What happened

Shares of Avis Budget Group (NASDAQ:CAR) tumbled in March as the rental car industry collapsed along with the rest of the travel sector. As popular vacation destinations shut down, conferences and events of all sorts were canceled, and hundreds of millions of Americans were firmly requested by state and local governments to stay at home as much as possible, airline passenger loads plunged. And conditions in the rental car business are closely tied to those in the air travel business, as fliers make up a large share of vehicle renters.

According to data from S&P Global Market Intelligence, the stock gave up 57% over the course of the month.

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So what

Valuations in the travel sector were among the first to get hit in the coronavirus sell-off as investors anticipated the industry would come to standstill as the outbreak spread in the U.S. and Europe. 

A man looking at a rental car on a smartphone app in a parking lot

Image source: Avis.

On March 5, Morgan Stanley analyst Adam Jonas sounded the warning bell for the rental car industry, noting a "potentially significant disruption."  From that point, the stock slid fairly steadily for two weeks, but bottomed out on March 18 as the broader market started to bounce back on hopes for a rescue package from Congress. 

On March 23, the company withdrew its financial guidance as CEO Joe Ferraro said Avis Budget was "seeing significant impacts in our business around the world as a result of the coronavirus." Reservations for April were down 60% at the time with the potential to go lower. Management said it's responding to the crisis by shrinking the size of the company's fleet, reducing operational expenses and capital spending, and cutting executive compensation and staffing levels.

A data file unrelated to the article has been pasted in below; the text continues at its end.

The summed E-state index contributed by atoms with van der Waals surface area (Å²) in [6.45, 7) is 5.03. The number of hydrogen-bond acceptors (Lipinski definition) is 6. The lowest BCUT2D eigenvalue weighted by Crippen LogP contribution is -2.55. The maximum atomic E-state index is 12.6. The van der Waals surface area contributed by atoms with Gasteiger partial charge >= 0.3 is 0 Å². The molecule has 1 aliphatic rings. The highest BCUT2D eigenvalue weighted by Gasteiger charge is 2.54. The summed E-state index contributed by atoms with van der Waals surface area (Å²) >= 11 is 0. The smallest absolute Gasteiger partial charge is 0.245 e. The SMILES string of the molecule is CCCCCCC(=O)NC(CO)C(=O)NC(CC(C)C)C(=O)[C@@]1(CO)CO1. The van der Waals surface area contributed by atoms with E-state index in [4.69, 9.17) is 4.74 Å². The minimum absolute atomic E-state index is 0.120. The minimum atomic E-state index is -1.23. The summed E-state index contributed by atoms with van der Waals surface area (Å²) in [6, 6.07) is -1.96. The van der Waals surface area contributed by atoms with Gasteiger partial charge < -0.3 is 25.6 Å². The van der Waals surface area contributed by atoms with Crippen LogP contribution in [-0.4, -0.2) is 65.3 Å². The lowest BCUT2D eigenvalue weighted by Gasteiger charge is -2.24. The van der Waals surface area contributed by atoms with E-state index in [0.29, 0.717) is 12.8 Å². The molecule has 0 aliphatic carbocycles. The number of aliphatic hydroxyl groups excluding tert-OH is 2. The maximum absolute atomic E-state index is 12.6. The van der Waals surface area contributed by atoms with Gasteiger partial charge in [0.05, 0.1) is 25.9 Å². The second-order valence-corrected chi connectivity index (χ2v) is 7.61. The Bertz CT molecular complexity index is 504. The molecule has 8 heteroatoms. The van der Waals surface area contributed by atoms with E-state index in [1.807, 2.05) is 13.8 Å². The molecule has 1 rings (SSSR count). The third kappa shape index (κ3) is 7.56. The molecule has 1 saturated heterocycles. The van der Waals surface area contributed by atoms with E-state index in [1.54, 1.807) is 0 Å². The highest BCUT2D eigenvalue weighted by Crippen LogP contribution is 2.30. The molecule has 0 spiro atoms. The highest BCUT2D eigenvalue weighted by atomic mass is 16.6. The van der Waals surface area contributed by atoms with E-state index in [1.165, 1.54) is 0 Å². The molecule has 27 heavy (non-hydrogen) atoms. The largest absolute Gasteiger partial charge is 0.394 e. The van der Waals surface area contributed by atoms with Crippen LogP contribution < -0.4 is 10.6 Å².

The company said it had sufficient liquidity to operate for the rest of this year after having borrowed $1.1 billion against the surplus equity value of its fleet, and it has no significant debt maturities until 2023.

Now what

Even before the coronavirus crisis, Avis was already struggling in an industry that has been disrupted by ridesharing giants Uber and Lyft. While those companies are also struggling due to the pandemic, they lack the heavy fixed costs that rental car companies have. Additionally, ridesharing companies will be positioned to respond more nimbly when the recovery starts as their drivers can immediately get back to work when they notice rising demand. Avis may be able to survive this crisis, but it is likely to take a serious toll on the rental car company.

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